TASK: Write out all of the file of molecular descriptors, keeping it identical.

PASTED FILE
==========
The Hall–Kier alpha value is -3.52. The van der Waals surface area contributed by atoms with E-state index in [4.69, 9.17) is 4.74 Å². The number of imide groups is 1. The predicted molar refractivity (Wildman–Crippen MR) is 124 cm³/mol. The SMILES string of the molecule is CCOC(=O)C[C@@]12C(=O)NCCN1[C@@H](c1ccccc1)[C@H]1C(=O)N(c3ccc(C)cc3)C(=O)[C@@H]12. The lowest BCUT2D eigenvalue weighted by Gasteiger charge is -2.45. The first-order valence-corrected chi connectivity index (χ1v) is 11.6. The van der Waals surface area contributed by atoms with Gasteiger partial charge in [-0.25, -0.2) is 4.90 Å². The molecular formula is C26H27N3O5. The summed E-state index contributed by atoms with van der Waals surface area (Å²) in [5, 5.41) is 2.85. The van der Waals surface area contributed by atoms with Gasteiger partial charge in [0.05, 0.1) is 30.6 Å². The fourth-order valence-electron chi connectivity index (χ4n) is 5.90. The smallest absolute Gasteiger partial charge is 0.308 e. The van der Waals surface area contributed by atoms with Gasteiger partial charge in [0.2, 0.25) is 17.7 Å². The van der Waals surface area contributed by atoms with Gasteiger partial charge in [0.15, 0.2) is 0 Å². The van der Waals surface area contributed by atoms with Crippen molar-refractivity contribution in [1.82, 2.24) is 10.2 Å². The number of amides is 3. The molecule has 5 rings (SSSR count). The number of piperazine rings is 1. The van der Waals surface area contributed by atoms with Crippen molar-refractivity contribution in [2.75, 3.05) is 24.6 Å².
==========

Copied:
The Hall–Kier alpha value is -3.52. The van der Waals surface area contributed by atoms with E-state index in [4.69, 9.17) is 4.74 Å². The number of imide groups is 1. The predicted molar refractivity (Wildman–Crippen MR) is 124 cm³/mol. The SMILES string of the molecule is CCOC(=O)C[C@@]12C(=O)NCCN1[C@@H](c1ccccc1)[C@H]1C(=O)N(c3ccc(C)cc3)C(=O)[C@@H]12. The lowest BCUT2D eigenvalue weighted by Gasteiger charge is -2.45. The first-order valence-corrected chi connectivity index (χ1v) is 11.6. The van der Waals surface area contributed by atoms with Gasteiger partial charge in [-0.25, -0.2) is 4.90 Å². The molecular formula is C26H27N3O5. The summed E-state index contributed by atoms with van der Waals surface area (Å²) in [5, 5.41) is 2.85. The van der Waals surface area contributed by atoms with Gasteiger partial charge in [0.05, 0.1) is 30.6 Å². The fourth-order valence-electron chi connectivity index (χ4n) is 5.90. The smallest absolute Gasteiger partial charge is 0.308 e. The van der Waals surface area contributed by atoms with Gasteiger partial charge in [0.2, 0.25) is 17.7 Å². The van der Waals surface area contributed by atoms with Gasteiger partial charge in [0.15, 0.2) is 0 Å². The van der Waals surface area contributed by atoms with Crippen molar-refractivity contribution in [1.82, 2.24) is 10.2 Å². The number of amides is 3. The molecule has 5 rings (SSSR count). The number of piperazine rings is 1. The van der Waals surface area contributed by atoms with Crippen molar-refractivity contribution in [2.75, 3.05) is 24.6 Å².